5G networks face significant challenges

5G networks face significant challenges

31. May 2022 0 By Horst Buchwald

5G networks face significant challenges

Berlin, 5/31/2022

Now that the acceptance of the Internet of Things is rapidly increasing , companies are clear about the orders of magnitude of computing and storage capacities to be able to realize 5 G, the point of energy generation – and consumption as part of a holistic network strategy must also be clarified.

It is not disputed that there is a direct connection here. In this respect, the company’s sustainability and carbon neutrality goals also play a role.

The following tips may be helpful:

New hardware is necessary. The latest radios, basebands and other network components from Ericsson are cited as an example, because they rely on silicon and reduce energy consumption by 30 percent compared to the industry standard.

Advances are also being made in rectifiers, which convert alternating current to direct current. Ericsson offers them with 98% efficiency.

If advanced RAN hardware is in place, intelligent software can ensure that responsible network components that are not needed for the moment are effectively turned off.

Once the network operator has gained comprehensive insight into its network, it can deploy AI with the aim of decisively reducing energy consumption as well as operating costs.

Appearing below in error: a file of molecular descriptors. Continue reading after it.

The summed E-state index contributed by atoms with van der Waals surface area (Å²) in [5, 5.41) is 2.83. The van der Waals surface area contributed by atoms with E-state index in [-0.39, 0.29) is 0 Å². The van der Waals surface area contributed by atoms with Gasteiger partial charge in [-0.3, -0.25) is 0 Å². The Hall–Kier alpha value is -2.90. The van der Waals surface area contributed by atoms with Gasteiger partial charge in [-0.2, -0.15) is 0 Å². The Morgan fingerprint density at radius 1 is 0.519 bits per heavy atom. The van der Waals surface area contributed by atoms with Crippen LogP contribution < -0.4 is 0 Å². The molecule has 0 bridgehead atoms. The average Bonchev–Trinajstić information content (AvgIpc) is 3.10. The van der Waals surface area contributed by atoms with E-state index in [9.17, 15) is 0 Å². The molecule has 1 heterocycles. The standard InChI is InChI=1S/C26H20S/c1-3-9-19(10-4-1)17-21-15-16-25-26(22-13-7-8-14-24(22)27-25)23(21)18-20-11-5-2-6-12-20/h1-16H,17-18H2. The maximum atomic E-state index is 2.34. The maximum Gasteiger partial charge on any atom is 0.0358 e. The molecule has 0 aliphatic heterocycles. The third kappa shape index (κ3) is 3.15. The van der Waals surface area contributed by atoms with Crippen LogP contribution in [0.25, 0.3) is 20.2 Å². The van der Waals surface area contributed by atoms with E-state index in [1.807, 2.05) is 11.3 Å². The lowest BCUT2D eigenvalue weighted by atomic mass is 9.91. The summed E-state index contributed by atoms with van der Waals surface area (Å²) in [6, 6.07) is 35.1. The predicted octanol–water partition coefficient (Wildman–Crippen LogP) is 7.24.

Example the following recently published 5G study :


Next point on hardware: diesel generators as well as lead-acid batteries are out. The network operator has to think about the use of renewable energy sources in the future. Depending on the location, this could be e.g. solar panels in combination with lithium-ion batteries.

The last point requires more comprehensive thinking. Namely, it involves thinking about the consequences of an increasingly networked society. In this case, the challenges are hackers and climate change. The network infrastructure of the future must therefore be highly secure. The problem has been recognized, but experts are still far from finding a solution.

Ericsson’s “Smart Connected Site” shows the direction it could take. It records the entire network and can thus be monitored remotely.

The next step is arguably the most important as it has the potential to propel CSPs into a new era of network design, construction and operation, but it challenges decades-old methodologies. Instead of diesel generators and lead-acid batteries, operators need to be thinking about site-specific renewable energy sources like solar panels connected up to lithium-ion batteries. Another important consideration is the resiliency of vital network infrastructure as the impacts of climate change become increasingly apparent and increasingly threatening to infrastructure-dependent services. 

Recall the trends around data demand, IoT, and distributed computing mentioned earlier in this article. If you believe in the continuing growth of a smart, connected society, there must be a concurrent growth in energy production. In the context of more tightly integrating energy production with mobile networks, there are larger, complementary interdependencies to be realized if you consider scaling from one site to many. This also aligns with the evolution of the utilities sector in terms of the need for added resiliency, sourcing sovereignty, renewable microgrids offsetting peak demand load, and other factors. 

This is something we continue to invest in,” Jansson said. “The Ericsson Smart Connected Site ties the radios and processors tightly together with the power, energy, and climate systems and you can monitor all of it remotely. This awareness makes it possible for the operator to make decisions to help lower the network power consumption while increasing the network robustness.”


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